The Man From Glengarry

A Tale of the Ottowa

Author: Ralph Connor (Charles William Gordon)
Published: 1901
Language: English
Wordcount: 117,807 / 324 pg
Flesch-Kincaid Reading Ease: 87.4
LoC Category: PS
Downloads: 885
mnybks.net#: 1831
Origin: gutenberg.org
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The solid forests of Glengarry have vanished, and with the forests the men who conquered them. The manner of life and the type of character to be seen in those early days have gone too, and forever. It is part of the purpose of this book to so picture these men and their times that they may not drop quite out of mind. The men are worth remembering. They carried the marks of their blood in their fierce passions, their courage, their loyalty; and of the forest in their patience, their resourcefulness, their self- reliance.

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r-i-n-k-s," he seized a couple of his men leaning against the bar, and hurling them to right and left, cried, "Ma-a-ke room for yer betthers, be the powers! Sthand up, bhoys, and fill yirsilves!"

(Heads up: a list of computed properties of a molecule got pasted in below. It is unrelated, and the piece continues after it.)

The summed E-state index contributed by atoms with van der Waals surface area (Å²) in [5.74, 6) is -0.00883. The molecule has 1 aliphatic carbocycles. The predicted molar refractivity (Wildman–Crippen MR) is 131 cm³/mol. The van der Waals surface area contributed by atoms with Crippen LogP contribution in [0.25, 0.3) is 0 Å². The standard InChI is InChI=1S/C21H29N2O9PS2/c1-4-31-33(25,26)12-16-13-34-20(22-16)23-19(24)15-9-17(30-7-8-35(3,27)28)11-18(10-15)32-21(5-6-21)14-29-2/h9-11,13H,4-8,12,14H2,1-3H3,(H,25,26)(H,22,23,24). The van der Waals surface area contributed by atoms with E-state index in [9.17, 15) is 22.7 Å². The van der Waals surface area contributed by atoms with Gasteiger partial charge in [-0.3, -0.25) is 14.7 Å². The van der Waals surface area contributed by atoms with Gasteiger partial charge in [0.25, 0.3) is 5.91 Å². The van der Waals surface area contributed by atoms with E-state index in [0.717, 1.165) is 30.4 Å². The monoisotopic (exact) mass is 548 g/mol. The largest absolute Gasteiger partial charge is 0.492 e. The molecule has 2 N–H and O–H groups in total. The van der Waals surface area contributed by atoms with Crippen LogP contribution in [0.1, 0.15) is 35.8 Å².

Black Hugh and his men lined up gravely to the bar and were straightway surrounded by the crowd yelling hideously. But if Murphy and his gang thought to intimidate those grave Highlanders with noise, they were greatly mistaken, for they stood quietly waiting for their glasses to be filled, alert, but with an air of perfect indifference. Some eight or ten glasses were set down and filled, when Murphy, snatching a couple of bottles from the shelf behind the bar, handed them out to his men, crying, "Here, ye bluddy thaves, lave the glasses to the gintlemen!"

There was no mistaking the insolence in his tone, and the chorus of derisive yells that answered him showed that his remark had gone to the spot.

Yankee Jim, who had kept close to Black Hugh, saw the veins in his neck beginning to swell, and fac

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